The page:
They do have water slides, flow riders and rock climbing walls, as well as other more adventurous features on their newer ships, but they are easily avoided if you don't want to make use of them.  So you could enjoy both traditional and modern on their ships if you wanted.

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10 hours ago, towny44 said:

Have you sailed on RC David? 

If so you should have noted that they still have 3 formal nights on a 14 day cruise, the rest of the dinners are at least equal in standard and service to P&O, as is the entertainment, in fact some is better.  Most of their fleet have almost wrap around prom decks, with shuffleboard for those that want it, and their evening bar and lounge entertainment is as good as any I have enjoyed on other main stream lines.

They do have water slides, flow riders and rock climbing walls, as well as other more adventurous features on their newer ships, but they are easily avoided if you don't want to make use of them.  So you could enjoy both traditional and modern on their ships if you wanted.

I would think they do most things better than P&O (At a Price) The ships certainly have a wow factor, and we found the service and overall standards very good.

As you rightly say you can avoid the things you do not like ,just as you can on any ship.......Davybe

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10 hours ago, towny44 said:

Have you sailed on RC David? 

If so you should have noted that they still have 3 formal nights on a 14 day cruise, the rest of the dinners are at least equal in standard and service to P&O, as is the entertainment, in fact some is better.  Most of their fleet have almost wrap around prom decks, with shuffleboard for those that want it, and their evening bar and lounge entertainment is as good as any I have enjoyed on other main stream lines.

They do have water slides, flow riders and rock climbing walls, as well as other more adventurous features on their newer ships, but they are easily avoided if you don't want to make use of them.  So you could enjoy both traditional and modern on their ships if you wanted.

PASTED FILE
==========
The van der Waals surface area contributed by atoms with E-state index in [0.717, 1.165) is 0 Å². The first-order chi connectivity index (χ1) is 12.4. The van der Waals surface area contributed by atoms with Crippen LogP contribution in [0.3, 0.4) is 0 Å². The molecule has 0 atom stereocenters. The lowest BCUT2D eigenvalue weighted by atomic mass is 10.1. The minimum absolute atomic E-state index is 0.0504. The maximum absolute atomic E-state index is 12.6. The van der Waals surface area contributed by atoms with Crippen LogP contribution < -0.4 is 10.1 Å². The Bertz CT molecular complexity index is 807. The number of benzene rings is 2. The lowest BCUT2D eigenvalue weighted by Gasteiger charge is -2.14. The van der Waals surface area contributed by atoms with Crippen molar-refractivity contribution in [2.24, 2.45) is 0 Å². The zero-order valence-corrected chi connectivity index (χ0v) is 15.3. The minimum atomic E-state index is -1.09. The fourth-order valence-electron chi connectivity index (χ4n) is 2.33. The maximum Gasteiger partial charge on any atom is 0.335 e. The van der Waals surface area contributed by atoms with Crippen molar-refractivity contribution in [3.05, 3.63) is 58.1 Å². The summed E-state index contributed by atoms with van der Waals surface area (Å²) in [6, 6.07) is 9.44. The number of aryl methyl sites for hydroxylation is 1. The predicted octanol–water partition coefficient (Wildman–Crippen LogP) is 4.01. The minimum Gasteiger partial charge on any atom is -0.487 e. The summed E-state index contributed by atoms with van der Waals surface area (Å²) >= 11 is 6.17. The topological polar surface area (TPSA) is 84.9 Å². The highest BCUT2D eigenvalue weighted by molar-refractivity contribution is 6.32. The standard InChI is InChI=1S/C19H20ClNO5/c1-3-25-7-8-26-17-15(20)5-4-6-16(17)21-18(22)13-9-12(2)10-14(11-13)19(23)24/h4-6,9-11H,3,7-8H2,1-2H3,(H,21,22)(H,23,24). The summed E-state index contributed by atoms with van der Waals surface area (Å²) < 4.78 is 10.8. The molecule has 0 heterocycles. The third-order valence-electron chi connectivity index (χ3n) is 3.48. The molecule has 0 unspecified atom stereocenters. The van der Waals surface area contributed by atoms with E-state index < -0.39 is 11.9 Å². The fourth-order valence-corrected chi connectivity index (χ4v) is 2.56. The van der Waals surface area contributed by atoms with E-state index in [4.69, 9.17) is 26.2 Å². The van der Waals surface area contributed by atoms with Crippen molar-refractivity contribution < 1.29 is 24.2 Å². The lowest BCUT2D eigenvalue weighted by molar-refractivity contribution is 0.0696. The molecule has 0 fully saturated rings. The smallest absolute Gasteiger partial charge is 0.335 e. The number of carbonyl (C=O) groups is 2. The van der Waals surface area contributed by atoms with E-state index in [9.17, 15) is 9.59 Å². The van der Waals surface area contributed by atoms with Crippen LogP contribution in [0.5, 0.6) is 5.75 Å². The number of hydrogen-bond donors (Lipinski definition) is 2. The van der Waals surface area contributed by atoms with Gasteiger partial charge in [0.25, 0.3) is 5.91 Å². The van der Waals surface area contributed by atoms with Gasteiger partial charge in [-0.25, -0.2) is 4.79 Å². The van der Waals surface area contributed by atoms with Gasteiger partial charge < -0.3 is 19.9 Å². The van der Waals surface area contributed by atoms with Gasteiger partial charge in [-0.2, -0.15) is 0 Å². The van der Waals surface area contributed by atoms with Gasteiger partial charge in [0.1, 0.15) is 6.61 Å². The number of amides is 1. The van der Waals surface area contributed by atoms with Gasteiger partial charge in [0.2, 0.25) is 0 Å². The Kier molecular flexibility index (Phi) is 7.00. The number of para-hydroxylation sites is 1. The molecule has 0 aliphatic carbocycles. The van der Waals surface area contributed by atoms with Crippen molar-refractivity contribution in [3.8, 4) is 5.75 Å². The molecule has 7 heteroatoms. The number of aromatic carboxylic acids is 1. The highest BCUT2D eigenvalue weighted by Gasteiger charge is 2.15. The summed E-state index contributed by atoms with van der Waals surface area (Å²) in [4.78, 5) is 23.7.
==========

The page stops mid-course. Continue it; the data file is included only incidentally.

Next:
Hi towny44,

I have to confess, the answer to your question is "No" and, whilst I appreciate the insight you have given on Royal Caribbean, I am unlikely to cruise with them.  From what I have read and seen of their ships, they are just not to my taste.

As for P&O, our last cruise with them was in 2016 and, until I pick up on signs of their significant improvement, it is likely to have been our last.

DavidH

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On 13/06/2018 at 4:24 PM, sammy sun said:

They are, which leads me to the question; with the facilities so good on board and the high costs of the attractions on the island, won't most people opt to stay on board where it's free?

Well, if they stay on board why don't they also stay at home and visit a Theme Park?

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57 minutes ago, goodwinmacc said:

Well, if they stay on board why don't they also stay at home and visit a Theme Park?

One day visit to a private island on a cruise and staying onboard wouldnt bother me. We often, after many cruises, stay onboard when ships are in port especially if the weather isnt very good and we have been many times.

Edited by sinbad10